When we think of Maya cities and their inhabitants, we often envision glorious cities like Chichén Itzá or Uxmal, with their carved stones, pyramids, Grand Ball Courts, and more. However, we now know that the population sought refuge and managed their social life in a different context, one that persists to this day. In the coolness of a high roof, built with materials from the surrounding forest, rises the beautiful and timeless Maya house.
Its construction is an ancient art that combines skill and knowledge of the environment. Mastering the skill of discerning the finest wood hidden within the depths of the Maya jungle is an essential step; not all Bejucos (lianas or vines) are good, and not all are resistant or durable. Many of these wild plants used to be found in the Solar Maya (Spanish for “Maya Backyard”), but it’s been increasingly difficult to collect them over the years.
This is not only due to the growth of urban development and the reduction of natural areas but also because the traditional Maya house was perceived by the Spaniards as primitive and is still considered an indicator of poverty to this day. The reality is that the traditional Maya house is an outstanding example of architectural efficiency, creating a construction that’s ideal for our climate based on centuries of experimentation and learning. The Maya house is cool in summer, warm in winter, and highly resistant to storms and hurricanes. However, the younger generations prefer concrete constructions, which means that the knowledge required to build a Maya house, which was once known by everyone, is becoming increasingly scarce among the general population.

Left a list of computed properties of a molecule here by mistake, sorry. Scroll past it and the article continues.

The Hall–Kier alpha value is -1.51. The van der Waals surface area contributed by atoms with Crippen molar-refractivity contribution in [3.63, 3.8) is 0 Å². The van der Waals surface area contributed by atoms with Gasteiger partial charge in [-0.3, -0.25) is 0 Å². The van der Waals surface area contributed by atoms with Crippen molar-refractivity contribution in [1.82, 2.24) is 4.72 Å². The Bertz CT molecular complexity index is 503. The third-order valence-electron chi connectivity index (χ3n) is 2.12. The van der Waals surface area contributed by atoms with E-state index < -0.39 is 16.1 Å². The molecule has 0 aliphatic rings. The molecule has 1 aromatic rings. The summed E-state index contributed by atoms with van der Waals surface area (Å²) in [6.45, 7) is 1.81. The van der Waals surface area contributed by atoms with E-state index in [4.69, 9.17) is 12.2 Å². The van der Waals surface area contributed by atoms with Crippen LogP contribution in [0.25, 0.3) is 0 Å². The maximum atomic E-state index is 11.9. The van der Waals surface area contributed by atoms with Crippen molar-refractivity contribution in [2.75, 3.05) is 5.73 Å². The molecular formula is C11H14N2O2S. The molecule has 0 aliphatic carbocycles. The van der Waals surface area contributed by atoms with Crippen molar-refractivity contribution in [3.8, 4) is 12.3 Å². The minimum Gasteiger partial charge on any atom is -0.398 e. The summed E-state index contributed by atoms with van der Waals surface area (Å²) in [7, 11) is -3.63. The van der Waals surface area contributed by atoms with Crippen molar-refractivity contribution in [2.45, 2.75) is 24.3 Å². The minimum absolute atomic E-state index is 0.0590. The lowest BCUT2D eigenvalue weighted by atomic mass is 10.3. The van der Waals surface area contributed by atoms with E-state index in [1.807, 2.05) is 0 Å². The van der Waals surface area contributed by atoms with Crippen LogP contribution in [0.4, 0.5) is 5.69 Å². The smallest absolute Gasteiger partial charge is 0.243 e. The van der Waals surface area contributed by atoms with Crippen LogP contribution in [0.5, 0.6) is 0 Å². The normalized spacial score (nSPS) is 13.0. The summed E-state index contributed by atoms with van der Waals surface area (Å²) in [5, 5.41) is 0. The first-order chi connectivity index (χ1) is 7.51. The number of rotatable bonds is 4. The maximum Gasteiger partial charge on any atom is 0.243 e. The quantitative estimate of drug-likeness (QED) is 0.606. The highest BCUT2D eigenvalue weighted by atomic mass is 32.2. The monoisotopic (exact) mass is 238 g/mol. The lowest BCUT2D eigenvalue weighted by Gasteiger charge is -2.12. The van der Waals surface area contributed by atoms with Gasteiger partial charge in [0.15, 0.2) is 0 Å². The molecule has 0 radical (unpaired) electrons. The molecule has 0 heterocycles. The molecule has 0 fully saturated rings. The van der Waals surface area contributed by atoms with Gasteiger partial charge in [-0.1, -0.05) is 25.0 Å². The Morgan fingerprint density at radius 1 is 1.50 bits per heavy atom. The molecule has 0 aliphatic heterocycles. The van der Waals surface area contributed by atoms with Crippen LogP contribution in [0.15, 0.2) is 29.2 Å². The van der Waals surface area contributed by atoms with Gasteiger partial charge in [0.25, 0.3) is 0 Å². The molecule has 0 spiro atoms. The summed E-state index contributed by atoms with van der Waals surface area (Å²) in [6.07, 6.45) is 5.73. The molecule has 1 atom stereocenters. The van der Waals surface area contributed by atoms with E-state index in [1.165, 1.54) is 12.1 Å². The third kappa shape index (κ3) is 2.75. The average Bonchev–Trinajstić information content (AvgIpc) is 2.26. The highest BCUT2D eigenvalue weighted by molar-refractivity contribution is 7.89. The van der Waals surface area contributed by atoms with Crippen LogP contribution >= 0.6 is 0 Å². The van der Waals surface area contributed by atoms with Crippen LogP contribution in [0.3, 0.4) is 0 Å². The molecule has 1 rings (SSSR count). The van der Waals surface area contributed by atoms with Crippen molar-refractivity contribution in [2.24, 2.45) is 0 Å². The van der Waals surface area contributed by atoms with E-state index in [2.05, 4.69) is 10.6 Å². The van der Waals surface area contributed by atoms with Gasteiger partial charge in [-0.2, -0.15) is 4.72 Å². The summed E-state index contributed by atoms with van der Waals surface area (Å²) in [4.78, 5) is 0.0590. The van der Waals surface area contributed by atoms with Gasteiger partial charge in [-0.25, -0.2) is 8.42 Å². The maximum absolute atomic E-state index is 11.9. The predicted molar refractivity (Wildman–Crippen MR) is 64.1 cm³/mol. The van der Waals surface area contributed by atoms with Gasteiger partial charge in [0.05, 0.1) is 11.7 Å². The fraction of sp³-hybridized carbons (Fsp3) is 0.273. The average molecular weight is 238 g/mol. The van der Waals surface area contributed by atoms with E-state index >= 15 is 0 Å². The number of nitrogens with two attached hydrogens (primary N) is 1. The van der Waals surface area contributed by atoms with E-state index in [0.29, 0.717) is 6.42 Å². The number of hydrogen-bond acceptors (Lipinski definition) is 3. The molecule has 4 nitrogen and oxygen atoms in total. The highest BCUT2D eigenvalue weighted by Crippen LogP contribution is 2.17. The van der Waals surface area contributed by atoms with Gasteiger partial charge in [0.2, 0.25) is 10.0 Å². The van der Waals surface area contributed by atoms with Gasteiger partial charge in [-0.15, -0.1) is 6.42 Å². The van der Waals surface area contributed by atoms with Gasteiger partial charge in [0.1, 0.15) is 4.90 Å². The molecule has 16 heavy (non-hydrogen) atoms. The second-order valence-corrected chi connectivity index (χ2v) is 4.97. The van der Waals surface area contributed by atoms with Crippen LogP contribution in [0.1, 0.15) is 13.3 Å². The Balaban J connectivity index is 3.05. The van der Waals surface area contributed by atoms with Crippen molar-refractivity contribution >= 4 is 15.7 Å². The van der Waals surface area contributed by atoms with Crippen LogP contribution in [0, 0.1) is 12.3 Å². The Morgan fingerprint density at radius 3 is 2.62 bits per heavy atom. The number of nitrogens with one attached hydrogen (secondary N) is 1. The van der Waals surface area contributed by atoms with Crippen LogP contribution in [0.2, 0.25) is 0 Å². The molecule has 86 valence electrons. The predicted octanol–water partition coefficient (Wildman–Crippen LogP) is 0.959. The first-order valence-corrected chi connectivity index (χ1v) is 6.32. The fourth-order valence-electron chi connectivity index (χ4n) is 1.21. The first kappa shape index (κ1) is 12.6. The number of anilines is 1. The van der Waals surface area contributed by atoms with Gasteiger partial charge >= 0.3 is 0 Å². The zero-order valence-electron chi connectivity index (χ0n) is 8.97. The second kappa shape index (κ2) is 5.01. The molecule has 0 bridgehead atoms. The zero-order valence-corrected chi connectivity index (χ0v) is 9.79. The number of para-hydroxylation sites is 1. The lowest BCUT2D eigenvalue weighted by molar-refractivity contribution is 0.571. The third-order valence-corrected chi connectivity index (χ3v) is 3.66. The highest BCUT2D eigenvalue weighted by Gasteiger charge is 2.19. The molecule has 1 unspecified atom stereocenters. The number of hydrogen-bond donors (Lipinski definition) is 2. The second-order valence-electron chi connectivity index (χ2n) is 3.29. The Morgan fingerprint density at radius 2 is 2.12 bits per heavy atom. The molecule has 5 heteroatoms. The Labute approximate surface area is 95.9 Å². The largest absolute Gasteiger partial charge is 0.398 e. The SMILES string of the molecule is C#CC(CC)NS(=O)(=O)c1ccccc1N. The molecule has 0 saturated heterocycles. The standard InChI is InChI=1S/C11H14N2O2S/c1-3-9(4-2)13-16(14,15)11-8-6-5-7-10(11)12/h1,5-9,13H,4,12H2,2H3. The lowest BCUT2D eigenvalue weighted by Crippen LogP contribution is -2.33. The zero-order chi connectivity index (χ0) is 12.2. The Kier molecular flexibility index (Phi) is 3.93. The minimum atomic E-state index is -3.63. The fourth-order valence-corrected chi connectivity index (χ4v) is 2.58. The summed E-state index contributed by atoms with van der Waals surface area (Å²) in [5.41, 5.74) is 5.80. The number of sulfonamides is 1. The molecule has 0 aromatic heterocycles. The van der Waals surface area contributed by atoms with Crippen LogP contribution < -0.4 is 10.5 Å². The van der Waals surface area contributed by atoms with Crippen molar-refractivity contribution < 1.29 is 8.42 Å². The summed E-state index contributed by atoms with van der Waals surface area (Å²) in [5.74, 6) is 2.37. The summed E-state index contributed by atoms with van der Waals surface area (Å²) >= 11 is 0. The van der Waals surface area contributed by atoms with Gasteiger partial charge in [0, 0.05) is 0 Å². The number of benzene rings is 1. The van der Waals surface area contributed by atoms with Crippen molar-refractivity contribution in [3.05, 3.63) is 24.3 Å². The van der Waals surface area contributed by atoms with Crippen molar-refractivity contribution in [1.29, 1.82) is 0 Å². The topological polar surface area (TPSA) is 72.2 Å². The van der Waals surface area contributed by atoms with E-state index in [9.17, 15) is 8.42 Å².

What materials are used to build the Maya house?
The most important elements of the traditional Maya house, according to Felipe de Jesús Castillo Tzec in his illustrated book “T’aano’ob Yéetel u yoochelo’ob,” are as follows:
- Aak’ (Lianas or vines used to tie some parts of the house)
- Jíil (Horizontal rod that serves to lock or tie the thatch)
- Joolnaj (Door)
- Koloojche’ (Bajareque, which refers to handmade construction material)
- Noj okom (Main post of the traditional Maya house)
- Okom (Posts or pillars that provide support in the construction)
- Pak jo’ol (House ridge)
- Pak’lu’um (Coating made of red earth, thatch, and tree bark juice used for plastering the walls in the traditional Maya house)
- Su’uk (Thatch used to cover the roof of the house)
- Táanche’ (Wooden beam or rafter)
- Ts’eek (Foundation)
- Wiinkilche (Vertical rod where the Jíil is tied)
- Xa’an (Huano palm that serves to cover the roof of the house)
How is a traditional Maya house built?